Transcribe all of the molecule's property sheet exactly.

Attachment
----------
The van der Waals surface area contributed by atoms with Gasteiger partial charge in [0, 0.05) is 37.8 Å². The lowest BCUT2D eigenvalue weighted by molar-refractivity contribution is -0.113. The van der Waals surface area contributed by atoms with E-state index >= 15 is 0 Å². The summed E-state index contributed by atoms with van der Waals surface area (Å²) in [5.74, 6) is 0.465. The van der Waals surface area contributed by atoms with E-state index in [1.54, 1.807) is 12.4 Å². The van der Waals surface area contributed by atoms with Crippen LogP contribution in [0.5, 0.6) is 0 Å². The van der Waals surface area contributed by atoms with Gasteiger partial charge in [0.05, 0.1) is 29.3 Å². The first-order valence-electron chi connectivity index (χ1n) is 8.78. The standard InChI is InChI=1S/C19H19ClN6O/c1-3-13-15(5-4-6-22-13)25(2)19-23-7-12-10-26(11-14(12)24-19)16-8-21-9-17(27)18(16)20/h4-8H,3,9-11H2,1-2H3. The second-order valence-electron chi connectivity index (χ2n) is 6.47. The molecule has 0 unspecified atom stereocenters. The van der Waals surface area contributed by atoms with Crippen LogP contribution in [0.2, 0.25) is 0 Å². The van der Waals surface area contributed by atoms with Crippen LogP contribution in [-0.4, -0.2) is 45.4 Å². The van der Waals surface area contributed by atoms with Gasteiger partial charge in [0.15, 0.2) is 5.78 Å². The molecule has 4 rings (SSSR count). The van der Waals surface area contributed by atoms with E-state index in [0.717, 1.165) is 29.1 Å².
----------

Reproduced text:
The van der Waals surface area contributed by atoms with Gasteiger partial charge in [0, 0.05) is 37.8 Å². The lowest BCUT2D eigenvalue weighted by molar-refractivity contribution is -0.113. The van der Waals surface area contributed by atoms with E-state index >= 15 is 0 Å². The summed E-state index contributed by atoms with van der Waals surface area (Å²) in [5.74, 6) is 0.465. The van der Waals surface area contributed by atoms with E-state index in [1.54, 1.807) is 12.4 Å². The van der Waals surface area contributed by atoms with Crippen LogP contribution in [0.5, 0.6) is 0 Å². The van der Waals surface area contributed by atoms with Gasteiger partial charge in [0.05, 0.1) is 29.3 Å². The first-order valence-electron chi connectivity index (χ1n) is 8.78. The standard InChI is InChI=1S/C19H19ClN6O/c1-3-13-15(5-4-6-22-13)25(2)19-23-7-12-10-26(11-14(12)24-19)16-8-21-9-17(27)18(16)20/h4-8H,3,9-11H2,1-2H3. The second-order valence-electron chi connectivity index (χ2n) is 6.47. The molecule has 0 unspecified atom stereocenters. The van der Waals surface area contributed by atoms with Crippen LogP contribution in [0.2, 0.25) is 0 Å². The van der Waals surface area contributed by atoms with Crippen LogP contribution in [-0.4, -0.2) is 45.4 Å². The van der Waals surface area contributed by atoms with Gasteiger partial charge in [0.15, 0.2) is 5.78 Å². The molecule has 4 rings (SSSR count). The van der Waals surface area contributed by atoms with E-state index in [0.717, 1.165) is 29.1 Å².